I LOVE BASIL. I love growing basil, eating basil, looking at basil, thinking about basil and talking about basil. One of the best things about basil is that, while on first blush it might seem like a challenging plant to grow, in reality, it is very easy, prolific and predictable. As long as you go about it the right way.

When you live in the Pacific Northwest, the first thing you need to know about basil is that it hates our climate. For about nine months every year, our weather is the exact antithesis of what basil prefers. Basil hates 40-degree weather, and it hates rain. In fact, any temperature below 50 degrees can result in leaf or stem damage, and the plants often become consumed by gray mold during wet spells.

However, basil absolutely loves our summer weather. It grows quickly enough that, even without a warm spring or extended fall season, it can be very successful in the garden.

Like many heat-loving crops, basil needs a head start when grown in temperate climates. If you try seeding it in your garden once the weather gets warm, it just won’t have enough time to grow. Basil also can be slow-growing and finicky if you try to grow your own seedlings indoors, so I recommend purchasing transplants from a nursery when the weather is warm enough to move it right out into your beds.

It’s best to transplant basil seedlings into the garden once nighttime temperatures are consistently above 50 degrees. Unfortunately, many nurseries begin carrying basil a month before the weather is warm enough for them to go outside. If you ever find yourself looking at basil plants in April, take a few deep breaths, and slowly back away from the table. Early planted basil is almost certainly going to fail and need replanting later in the spring.

Unless we’re having a particularly warm spring, I usually wait until at least June 1 before planting basil outside. In fact, we scheduled the publication date for this article late enough in the spring that basil season is almost upon us.

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So, once the weather warms up and dries out, plant your basil in full sun, and space the transplants about 6 inches apart. Nursery-grown basil transplants often come very crowded. It’s not uncommon to find a 4-inch pot with eight or 10 plants growing closely together. Make sure you either snip off the excess seedlings or carefully separate them into individual plants when moving them into the garden.

Prepare the soil as you would for annual vegetable crops, making sure it is loosened and amended with a balanced organic fertilizer. Six or eight basil plants would be a large planting for a typical home garden. If you aren’t planning to make lots of pesto, you probably will be happy with two to four plants. If you are a serious basil fanatic, you might consider succession planting, with the first crop transplanted out in early June and a second crop transplanted out three or four weeks later.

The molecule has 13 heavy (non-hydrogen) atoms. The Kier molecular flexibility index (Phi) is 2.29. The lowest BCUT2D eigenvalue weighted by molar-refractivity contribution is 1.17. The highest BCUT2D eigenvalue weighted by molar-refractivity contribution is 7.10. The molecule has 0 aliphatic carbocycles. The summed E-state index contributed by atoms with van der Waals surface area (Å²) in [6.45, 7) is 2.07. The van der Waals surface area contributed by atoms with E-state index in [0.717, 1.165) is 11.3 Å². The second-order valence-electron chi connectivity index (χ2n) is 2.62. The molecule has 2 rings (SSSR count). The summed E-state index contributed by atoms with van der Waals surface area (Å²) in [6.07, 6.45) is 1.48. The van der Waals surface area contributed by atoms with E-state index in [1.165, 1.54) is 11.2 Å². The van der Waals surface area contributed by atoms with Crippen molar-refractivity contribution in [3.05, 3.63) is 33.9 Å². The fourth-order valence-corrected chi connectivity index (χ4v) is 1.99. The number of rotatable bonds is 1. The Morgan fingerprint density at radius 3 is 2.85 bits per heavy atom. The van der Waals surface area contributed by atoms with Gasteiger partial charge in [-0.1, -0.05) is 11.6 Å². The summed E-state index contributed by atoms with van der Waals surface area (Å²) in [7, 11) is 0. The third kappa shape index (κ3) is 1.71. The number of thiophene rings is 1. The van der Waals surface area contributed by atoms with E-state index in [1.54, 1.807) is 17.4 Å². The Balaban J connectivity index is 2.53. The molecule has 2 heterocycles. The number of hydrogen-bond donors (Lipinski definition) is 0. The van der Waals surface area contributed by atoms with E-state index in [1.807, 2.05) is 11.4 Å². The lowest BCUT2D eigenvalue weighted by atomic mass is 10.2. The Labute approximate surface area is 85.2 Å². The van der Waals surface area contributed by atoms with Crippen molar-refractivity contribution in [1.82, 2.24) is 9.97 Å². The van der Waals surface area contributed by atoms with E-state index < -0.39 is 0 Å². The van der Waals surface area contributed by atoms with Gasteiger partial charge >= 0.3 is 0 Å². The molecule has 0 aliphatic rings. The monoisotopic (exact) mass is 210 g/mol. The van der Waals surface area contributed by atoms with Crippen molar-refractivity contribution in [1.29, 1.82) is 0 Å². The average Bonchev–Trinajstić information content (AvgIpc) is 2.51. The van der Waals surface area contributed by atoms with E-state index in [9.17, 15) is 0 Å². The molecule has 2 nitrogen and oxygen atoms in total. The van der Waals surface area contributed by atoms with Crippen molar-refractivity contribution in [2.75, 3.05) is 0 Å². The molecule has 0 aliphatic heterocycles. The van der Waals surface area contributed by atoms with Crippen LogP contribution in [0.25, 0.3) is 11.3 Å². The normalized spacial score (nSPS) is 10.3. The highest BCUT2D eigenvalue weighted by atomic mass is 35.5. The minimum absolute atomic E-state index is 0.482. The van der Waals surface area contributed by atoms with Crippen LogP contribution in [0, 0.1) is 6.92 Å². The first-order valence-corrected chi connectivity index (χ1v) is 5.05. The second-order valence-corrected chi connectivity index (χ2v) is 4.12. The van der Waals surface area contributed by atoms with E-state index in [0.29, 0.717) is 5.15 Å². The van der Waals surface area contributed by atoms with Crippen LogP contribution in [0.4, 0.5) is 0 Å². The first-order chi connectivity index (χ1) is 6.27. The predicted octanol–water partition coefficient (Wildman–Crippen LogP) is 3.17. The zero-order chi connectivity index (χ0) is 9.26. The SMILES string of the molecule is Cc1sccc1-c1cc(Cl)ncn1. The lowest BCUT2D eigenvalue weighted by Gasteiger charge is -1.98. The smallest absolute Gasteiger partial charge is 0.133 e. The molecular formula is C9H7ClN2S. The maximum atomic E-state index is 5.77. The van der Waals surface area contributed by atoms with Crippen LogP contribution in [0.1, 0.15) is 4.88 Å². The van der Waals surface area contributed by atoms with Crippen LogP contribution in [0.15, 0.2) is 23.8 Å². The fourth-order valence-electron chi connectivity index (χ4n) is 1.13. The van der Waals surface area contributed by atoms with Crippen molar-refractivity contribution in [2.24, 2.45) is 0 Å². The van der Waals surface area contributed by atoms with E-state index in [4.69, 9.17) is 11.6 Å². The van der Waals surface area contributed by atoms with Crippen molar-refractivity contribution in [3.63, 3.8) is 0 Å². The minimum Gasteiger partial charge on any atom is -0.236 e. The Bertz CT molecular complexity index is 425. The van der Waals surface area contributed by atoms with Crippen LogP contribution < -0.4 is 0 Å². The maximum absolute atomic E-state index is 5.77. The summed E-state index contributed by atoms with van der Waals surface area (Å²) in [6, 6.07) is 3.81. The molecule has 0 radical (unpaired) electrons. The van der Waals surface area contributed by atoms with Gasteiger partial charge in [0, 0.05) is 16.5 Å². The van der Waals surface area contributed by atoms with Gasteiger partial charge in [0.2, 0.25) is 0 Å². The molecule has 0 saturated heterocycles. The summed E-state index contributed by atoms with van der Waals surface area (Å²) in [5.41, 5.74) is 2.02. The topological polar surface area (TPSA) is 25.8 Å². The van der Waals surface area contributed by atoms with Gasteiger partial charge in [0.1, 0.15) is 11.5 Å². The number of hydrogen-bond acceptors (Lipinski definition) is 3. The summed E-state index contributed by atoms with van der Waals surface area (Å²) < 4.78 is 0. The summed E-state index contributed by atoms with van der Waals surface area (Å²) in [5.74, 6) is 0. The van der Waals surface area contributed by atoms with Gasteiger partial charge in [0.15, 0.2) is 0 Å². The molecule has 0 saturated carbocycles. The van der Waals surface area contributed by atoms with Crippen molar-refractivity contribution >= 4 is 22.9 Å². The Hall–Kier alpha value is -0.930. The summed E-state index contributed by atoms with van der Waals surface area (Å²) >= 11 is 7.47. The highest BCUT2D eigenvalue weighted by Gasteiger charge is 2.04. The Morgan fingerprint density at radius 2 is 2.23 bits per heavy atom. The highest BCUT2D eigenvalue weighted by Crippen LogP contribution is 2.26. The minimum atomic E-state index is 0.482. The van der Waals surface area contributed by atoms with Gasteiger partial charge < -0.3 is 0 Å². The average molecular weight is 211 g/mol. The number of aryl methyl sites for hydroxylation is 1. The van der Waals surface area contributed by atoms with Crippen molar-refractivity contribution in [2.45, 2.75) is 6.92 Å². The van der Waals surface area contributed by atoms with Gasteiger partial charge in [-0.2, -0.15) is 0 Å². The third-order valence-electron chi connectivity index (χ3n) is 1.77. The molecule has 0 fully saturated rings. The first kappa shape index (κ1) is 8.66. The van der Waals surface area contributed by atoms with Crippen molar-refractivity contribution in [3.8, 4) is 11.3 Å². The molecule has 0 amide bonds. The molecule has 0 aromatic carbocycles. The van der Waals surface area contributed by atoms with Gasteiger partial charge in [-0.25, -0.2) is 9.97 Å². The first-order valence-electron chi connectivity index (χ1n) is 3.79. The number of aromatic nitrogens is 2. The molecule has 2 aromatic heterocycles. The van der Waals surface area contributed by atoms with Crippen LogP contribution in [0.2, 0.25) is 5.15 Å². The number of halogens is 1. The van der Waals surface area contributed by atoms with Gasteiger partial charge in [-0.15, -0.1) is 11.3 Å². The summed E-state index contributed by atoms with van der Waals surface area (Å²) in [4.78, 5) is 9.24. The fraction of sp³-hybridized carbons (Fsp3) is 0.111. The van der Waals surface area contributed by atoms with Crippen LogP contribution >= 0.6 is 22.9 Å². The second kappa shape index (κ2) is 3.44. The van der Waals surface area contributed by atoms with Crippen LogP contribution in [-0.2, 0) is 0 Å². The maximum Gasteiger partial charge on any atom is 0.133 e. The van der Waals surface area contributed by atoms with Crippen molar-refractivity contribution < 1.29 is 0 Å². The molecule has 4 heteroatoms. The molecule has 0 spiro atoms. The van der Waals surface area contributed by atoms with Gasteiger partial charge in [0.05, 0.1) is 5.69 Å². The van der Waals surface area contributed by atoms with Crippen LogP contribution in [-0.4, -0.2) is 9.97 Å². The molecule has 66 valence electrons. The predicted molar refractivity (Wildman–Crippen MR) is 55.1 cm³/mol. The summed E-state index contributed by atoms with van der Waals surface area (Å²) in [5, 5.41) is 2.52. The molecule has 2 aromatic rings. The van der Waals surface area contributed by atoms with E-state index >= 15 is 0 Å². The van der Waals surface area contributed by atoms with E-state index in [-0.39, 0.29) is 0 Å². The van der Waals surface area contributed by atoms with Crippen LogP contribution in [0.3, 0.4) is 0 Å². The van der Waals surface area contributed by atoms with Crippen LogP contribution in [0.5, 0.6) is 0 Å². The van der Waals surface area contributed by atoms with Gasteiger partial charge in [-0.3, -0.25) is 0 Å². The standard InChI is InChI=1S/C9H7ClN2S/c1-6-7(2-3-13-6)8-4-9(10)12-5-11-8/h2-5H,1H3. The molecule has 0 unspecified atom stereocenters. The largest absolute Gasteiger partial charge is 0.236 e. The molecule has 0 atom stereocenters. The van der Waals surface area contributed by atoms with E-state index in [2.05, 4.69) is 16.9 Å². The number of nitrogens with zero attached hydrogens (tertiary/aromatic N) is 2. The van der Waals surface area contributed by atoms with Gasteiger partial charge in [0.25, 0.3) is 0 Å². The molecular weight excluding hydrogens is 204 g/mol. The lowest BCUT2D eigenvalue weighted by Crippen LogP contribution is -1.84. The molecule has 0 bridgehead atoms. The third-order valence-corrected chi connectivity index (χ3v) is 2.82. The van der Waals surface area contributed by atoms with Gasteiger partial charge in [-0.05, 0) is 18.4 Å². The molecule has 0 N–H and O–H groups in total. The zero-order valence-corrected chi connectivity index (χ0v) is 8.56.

One of the great things about basil is that, the more often you harvest it, the more it will produce during the season. Each time you pinch back the stems on your basil, it will branch out, effectively giving you two branches where you previously had one. So the more often you pinch the plant back (and harvest the leaves), the more new, leafing branches you will get. If you can keep up with your basil’s growth, you will end up with stout, bushy plants that demand to be made into near-daily servings of pesto and caprese salad.

To harvest basil, simply use your fingers or a pair of scissors, and cut back the top part of any stem that is becoming elongated. You can start to pinch your basil once the plant is 6 inches tall. When harvesting, trim each branch back to the next set of leaves. If any branches seem excessively long, you can pinch back two or even three sets of leaves.

To keep up with a healthy basil plant, you might need to harvest once or twice a week once the plant is established. If the plant begins to flower, redouble your efforts to keep the plant trimmed back. If flower stalks are allowed to develop, new sets of leaves will be much smaller and bitter-tasting. If you get way behind on harvesting, or your plants just seem prone to flowering, you can try cutting the plants back to the lowest set of leaves and letting them regrow from the base up.

Basil doesn’t have to stop with Italian varieties, although common types like Genovese are popular for a reason. If you want to explore a bit this season, add some Thai, lime, lemon or cinnamon basil to the garden, and then head out to the potting shed to sharpen up your harvest scissors.